Other factors that contribute to insulin resistance in both T1 and T2 women is having an overweight BMI greater than recommendations for your age, height and bone structure; and lack of sufficient muscle mass and poor muscle tone from not getting enough aerobic and resistance type of exercise. We all need to keep moving our bodies and be physically active for insulin to move efficiently in and out of the cells. Insulin resistance can be triggered by chronic and excessive consumption of carb dense and fat laden foods that are stored as visceral fat when not sufficiently metabolized and burned as calories to fuel the body in physical activity. Metabolic syndrome (more commonly seen in T2D) can occur in some women with T1D who are overweight, leading to DD.
Obstructive sleep apnea can exacerbate insulin resistance and contribute to DD. For women who smoke, build-up of tar and nicotine from long-term cigarette smoking causes extensive tissue and nerve damage to the cardiovascular system, which impedes the flow of oxygen, nutrients, and insulin transport across cellular membranes to enter the cells of the body which can cause insulin resistance.
What can Be Done?
If you have advanced duration T1 or T2 diabetes and it has been awhile since your A1c has been at target level, you may wish to have a conversation with your endocrinologist to discuss various factors that could possibly be causing insulin resistance and strategies to employ to overcome it. A T2 PWD may need to start taking insulin. Some progressive endocrinologists are using metformin to treat overweight T1s with insulin resistance by adding a daily dose of the drug to help pump-infused or injected insulin get into the cells. This is considered off-label, but there is some research data to back effective benefits. It is important to speak to the clinical providers who are on your diabetes treatment team to verify what is going on before initiating any medication changes. Double diabetes may develop as a co-morbid condition of living a long life with T1 or T2 diabetes and needs clinical oversight for proper treatment.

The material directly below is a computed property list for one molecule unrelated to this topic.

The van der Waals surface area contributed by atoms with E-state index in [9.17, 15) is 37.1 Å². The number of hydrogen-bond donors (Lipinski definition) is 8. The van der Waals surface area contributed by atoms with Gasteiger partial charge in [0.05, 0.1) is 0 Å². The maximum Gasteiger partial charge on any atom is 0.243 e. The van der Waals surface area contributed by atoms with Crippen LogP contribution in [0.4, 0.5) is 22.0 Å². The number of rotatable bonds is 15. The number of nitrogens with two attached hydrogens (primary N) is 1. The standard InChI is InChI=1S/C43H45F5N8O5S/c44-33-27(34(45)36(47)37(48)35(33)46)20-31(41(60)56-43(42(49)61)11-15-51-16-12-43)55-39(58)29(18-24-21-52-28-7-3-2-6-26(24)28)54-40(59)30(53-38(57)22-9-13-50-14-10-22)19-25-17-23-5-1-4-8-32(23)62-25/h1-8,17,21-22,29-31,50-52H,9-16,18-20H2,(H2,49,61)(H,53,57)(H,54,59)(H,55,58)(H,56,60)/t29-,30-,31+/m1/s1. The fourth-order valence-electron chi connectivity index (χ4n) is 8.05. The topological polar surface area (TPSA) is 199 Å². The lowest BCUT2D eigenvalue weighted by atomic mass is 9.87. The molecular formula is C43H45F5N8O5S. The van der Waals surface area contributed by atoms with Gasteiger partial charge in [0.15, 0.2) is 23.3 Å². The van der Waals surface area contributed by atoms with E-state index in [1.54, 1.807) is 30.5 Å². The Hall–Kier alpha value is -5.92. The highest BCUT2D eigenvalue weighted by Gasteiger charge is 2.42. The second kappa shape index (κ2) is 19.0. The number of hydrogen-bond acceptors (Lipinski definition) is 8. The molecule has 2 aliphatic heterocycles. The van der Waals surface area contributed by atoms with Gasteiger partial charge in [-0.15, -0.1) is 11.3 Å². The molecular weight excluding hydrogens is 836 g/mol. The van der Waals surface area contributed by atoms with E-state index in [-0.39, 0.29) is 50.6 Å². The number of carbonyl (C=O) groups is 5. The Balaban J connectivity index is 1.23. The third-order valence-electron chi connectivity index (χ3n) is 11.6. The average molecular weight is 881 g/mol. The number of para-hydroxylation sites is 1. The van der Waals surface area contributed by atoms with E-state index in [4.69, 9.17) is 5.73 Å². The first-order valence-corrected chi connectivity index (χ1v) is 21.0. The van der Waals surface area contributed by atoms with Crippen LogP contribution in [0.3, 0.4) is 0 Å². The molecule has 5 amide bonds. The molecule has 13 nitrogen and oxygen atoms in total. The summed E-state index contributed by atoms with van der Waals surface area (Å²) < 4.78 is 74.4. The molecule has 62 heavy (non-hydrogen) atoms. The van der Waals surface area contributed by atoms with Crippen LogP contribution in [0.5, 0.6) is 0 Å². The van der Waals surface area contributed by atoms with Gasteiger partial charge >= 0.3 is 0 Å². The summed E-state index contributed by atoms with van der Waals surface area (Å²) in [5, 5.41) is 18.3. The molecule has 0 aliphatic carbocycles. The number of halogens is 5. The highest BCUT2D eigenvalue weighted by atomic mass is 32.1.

Things you can do to resist insulin resistance in T1, T2, and DD:
·If you smoke, stop.
·Think about what you eat before you eat it, especially before overeating indulgently and indiscriminately. Ask yourself, “How will my body metabolize this? Do I need to eat this as fuel now?”
·Follow and stick to a plan to consume portion controlled meals and snacks at regular intervals.
·Keep your weight within the recommended BMI target range for your age, height, and shape.
·Do something everyday to keep moving! Dance, walk, swim, power walk, stretch, do yoga, tai chi, chi qong, climb stairs, work out on fitness equipment, chair march while watching TV, play hoola hoop with your kids or grandkids, walk your dog, run, jog, shovel snow, rake leaves, weed a garden, plant a tree or some flowers, ice skate, snow ski, or shovel snow if you can tolerate it. The point is to do something physically active to burn calories for energy and keep your insulin activated and circulating throughout your body.
So you can see that insulin resistance is a complex health issue that affects many women with diabetes, both T1 and T2 sisters. Some women may develop DD during the course of their lives living with diabetes. It is not always as clear and obvious as one would expect. Generally in is not expected for T1 PWDs to develop insulin resistance and DD, but it may happen. If you suspect or have concerns that you may be insulin resistant because of any of the items mentioned here, please speak to your health care providers for further guidance and advice. It doesn’t matter what kind of diabetes one has, we all need insulin to live and be healthy.
Dolson, Laura. (2011). What is Insulin Resistance? Insulin Resistance and Why It Is Important. Retrieved from About.com.http://lowcarbdiets.about.com/od/prediabetesanddiabetes/a/insulinresistan.htm
Katz, David. (2008) What Is Double Diabetes, and How Do I Treat It? Retrieved from:http://www.oprah.com/health/Treatment-for-Double-Diabetes#ixzz2taS8JJma
Thompson, Dennis. (2006). ‘Double Diabetes’ a New Threat. HealthDay. Retrieved fromhttp://www.medicinenet.com/script/main/art.asp?articlekey=77891